Cyrene (mythology)

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Cyrene and Cattle - Edward Calvert.jpg
Cyrene and Cattle by Edward Calvert, 1830s or 1840s
OffspringAristaeus, Autuchus and Idmon
ParentsChlidanope and Peneus or Hypseus

In Greek mythology, Cyrene (/sˈrn/) or Kyrene (Ancient Greek: Κῡρήνη, "Sovereign Queen"), was a Thessalian princess, and later, the queen and ruler of the North African city of Cyrene.

According to the myth, the city was founded and named after her by Apollo.[1]


As recorded in Pindar's ninth Pythian ode, Cyrene was the daughter of Hypseus, king of the Lapiths, although some myths state that her father was actually the river-god Peneus and she was a nymph rather than a mortal.[2] According to Apollonius Rhodius, she also had a sister called Larissa.[3]

By the god Apollo she bore Aristaeus and Idmon. Aristaeus became the god of animal husbandry, bee-keeping and cheese making. Idmon became a famed seer, who was later killed by a boar. Apollonius Rhodius states that the couple also had another son called Autuchus.[4]


Cyrene was a fierce huntress, called by Nonnus a "deer-chasing second Artemis, the girl lionkiller."[5] Pindar describes her in his Pythian Ode:

But she loved not the pacing tread this way and that beside the loom, nor the delights of merry feasts with her companions in the household. But the bronze-tipped javelin and the sword called her to combat and slay the wild beasts of the field; and in truth many a day she gave of peaceful quiet to her father’s cattle.[6]

When a lion attacked her father's sheep, Cyrene wrestled with the lion. Apollo, who was present, admired her bravery and skills. He fell in love with her, but wonders if it would be right to make her his bride. But after consulting and getting an approval by Chiron, he carried her away to North Africa in his golden car.[7] Aphrodite was present to welcome them both.

And Aphrodite of the silver feet welcomed this guest from Delos, laying the touch of her light hand upon his god-built car, and o'er the sweet bliss of their bridal she spread love's shy and winsome modesty, plighting in joint wedlock the god and maiden daughter of wide-ruling Hypseus.[8]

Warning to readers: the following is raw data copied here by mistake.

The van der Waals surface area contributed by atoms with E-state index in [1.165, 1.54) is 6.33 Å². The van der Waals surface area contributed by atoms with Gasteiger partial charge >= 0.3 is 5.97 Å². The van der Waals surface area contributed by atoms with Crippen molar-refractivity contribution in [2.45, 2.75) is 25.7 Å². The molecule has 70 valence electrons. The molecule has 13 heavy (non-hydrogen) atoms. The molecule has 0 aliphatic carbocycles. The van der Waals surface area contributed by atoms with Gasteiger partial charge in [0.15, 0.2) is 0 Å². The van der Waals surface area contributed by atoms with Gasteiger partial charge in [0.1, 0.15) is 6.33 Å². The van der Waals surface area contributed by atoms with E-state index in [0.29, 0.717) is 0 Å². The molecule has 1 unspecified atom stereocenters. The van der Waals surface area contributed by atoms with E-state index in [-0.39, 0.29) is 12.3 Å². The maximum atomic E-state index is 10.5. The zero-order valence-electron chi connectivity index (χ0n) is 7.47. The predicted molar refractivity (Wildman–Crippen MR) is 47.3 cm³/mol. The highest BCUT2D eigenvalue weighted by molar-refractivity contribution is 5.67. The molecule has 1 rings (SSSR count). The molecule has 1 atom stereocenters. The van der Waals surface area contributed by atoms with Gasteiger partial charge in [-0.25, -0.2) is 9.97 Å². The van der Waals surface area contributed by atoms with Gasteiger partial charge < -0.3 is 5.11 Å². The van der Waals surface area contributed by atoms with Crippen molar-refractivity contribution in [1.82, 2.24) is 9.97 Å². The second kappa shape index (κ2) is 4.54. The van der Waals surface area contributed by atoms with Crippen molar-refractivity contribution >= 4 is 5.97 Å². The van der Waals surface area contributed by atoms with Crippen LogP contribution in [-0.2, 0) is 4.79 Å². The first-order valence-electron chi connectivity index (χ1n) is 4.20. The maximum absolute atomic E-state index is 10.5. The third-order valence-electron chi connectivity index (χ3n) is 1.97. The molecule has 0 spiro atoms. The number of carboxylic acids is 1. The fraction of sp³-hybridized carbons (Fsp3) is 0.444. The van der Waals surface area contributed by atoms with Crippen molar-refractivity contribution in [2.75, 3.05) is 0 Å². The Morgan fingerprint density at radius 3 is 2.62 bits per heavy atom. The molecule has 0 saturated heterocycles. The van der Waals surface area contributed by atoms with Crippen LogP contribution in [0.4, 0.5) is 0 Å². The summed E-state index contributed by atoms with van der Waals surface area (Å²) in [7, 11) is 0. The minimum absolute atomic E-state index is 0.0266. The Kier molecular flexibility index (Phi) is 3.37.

In North Africa, Apollo founded the city Cyrene in the region of Cyrenaica, both named after his new love. He made Cyrene the ruler of the city. Together, she and Apollo had two sons: Aristaeus, the demigod who invented beekeeping, and Idmon, the Argonaut seer.[9] Another son, Autuchus is also mentioned by Apollonuis of Rhodes.

According to the poet Acestor, when Eurypylus was still ruling Libya, a monstrous lion was created, which was a great terror to the citizens. So Apollo sent Cyrene to kill the beast. After she succeeded, she was made the ruler of the city Cyrene.[10]

After she gave birth to their sons, Apollo transformed her into a nymph, so that she could have a long life and keep hunting as much as she desired.[11] Aristaeus was entrusted to Chiron, and Idmon was brought up and educated by Apollo.

Other stories say that Cyrene was not wrestling with a lion but instead tending her sheep along the marsh-meadow of the river Pineios.

Cyrene is also mentioned in the second and third hymns of Callimachus as well as in The Poet and the Women (written by Aristophanes) whence Mnesilochus comments that he "can't see a man there at all - only Cyrene" when setting eyes upon the poet Agathon who emerges from his house to greet Euripides and himself dressed in women's clothing.


  1. ^ Diodorus Siculus, Library of History 4. 81. 1
  2. ^ Hyginus Fabulae 161, Virgil Georgics 4.320
  3. ^ Apollonius Rhodius, Argonautica
  4. ^ Apollonius Rhodius, Argonautica
  5. ^ Nonnus, Dionysiaca 13. 300 ff
  6. ^ Pindar, Pythian Ode 9. 6 ff
  7. ^ Nonnus, Dionysiaca 13. 300 ff
  8. ^ Pindar, Pythian Ode 9. 6 ff
  9. ^ "Cyrene". Greek Myth Index. 2007. Retrieved December 19, 2017.
  10. ^ The Argonautics of Apollonius Rhodius Translated: With Notes and Observations
  11. ^ "Cyrene". Greek Mythology Link. Retrieved December 19, 2017.